Despite the acute accent in his name. Rick Bébout was American. He came to Canada after the Vietnam War, worked at The Body Politic, and was a lifelong observer of the gay community. He died last month.

His site, rbebout.com, is a major repository of Toronto gay cultural history – particularly of the Bar, a Platonic entity that was, in his view, the core of urban gay culture no matter what the currently fashionable bar of the moment might happen to have been.

Bébout put out a lot of “content” on his site well before such was fashionable, and in long form, too. At a technical level, he did what he could with the knowledge he (and most of us) had at the time. As the homepage states: “Notes on style: This site has no font style tags, so will display in the default font you have set in your own browser program. (But it does look pretty in Palatino, point size 14, on Internet Explorer; that’s how I designed it.)” That was outdated even when he wrote it.

I don’t know who has the rights to the site now that Bébout is dead, but presumably they’ll pony up for 10 or 20 years’ worth of domain-registration and hosting fees and keep the site up more or less indefinitely. (The cost is peanuts.) The site will continue to work as is for all that time, though, as is always the case with ill-crafted sites, it works only because browsers are custom-engineered to work around lousy code. But if we want to adapt Bébout’s work to other platforms (the site explicitly authorizes such adaptations), it would help to have a better codebase.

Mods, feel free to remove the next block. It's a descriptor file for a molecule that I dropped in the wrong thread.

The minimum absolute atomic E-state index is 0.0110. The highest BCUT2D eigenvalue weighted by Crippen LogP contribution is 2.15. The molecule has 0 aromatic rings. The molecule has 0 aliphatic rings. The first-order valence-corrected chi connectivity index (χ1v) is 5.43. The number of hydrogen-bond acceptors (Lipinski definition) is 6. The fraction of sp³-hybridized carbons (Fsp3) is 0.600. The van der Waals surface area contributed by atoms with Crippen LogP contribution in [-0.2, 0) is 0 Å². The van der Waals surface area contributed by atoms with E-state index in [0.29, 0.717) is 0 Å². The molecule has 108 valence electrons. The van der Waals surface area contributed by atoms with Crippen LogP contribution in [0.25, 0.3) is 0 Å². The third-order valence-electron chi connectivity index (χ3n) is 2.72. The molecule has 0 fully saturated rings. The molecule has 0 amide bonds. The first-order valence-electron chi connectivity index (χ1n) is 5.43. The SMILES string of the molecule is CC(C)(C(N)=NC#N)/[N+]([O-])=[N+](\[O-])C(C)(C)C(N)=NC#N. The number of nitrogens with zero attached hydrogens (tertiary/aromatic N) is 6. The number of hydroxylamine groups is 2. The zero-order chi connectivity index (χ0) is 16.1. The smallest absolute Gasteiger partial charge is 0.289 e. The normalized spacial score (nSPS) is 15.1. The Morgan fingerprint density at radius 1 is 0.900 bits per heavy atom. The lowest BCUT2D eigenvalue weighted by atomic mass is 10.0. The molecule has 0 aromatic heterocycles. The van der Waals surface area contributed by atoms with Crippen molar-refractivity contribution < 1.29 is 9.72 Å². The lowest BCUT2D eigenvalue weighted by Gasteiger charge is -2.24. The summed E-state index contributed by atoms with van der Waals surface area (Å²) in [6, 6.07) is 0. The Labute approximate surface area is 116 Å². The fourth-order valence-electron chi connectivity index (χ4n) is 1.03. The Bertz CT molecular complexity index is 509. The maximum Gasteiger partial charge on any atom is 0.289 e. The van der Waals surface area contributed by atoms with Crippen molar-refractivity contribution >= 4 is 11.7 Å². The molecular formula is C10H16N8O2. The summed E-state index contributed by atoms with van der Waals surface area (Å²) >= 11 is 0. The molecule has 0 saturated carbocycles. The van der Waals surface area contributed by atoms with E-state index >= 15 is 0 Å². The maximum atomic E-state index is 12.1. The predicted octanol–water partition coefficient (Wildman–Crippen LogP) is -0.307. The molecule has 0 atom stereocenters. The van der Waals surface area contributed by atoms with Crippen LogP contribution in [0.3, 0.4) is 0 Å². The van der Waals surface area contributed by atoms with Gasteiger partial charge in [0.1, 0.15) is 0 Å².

So I am pretty much volunteering to be one of the people who converts the site to full standards compliance. We won’t change any of the copy, just upgrade the code – no more tables for layout, neutral quotation marks, fake dashes, and other abominations. We’ll add a real print stylesheet. Copy could then be rather easily converted to ePub and, with not much more difficulty, to a printed book. (A workflow of valid HTML → Word → InDesign is not uncommonly used in structured-document creation.)

Of course we’ll retain the original version (easily done), perhaps at a subdomain like old.rbebout.com. (Or invert that arrangement and have the new site at new.rbebout.com.) Historians need not worry that we’ve destroyed the original copy in transcribing it. We’ll need a set of legacy and obituary pages, or at the very least some notation that the author of the site has died.

What’s my next step to make this happen?

The foregoing posting appeared on Joe Clark’s personal Weblog on 2009.08.07 14:40. This presentation was designed for printing and omits components that make sense only onscreen. (If you are seeing this on a screen, then the page stylesheet was not loaded or not loaded properly.) The permanent link is:

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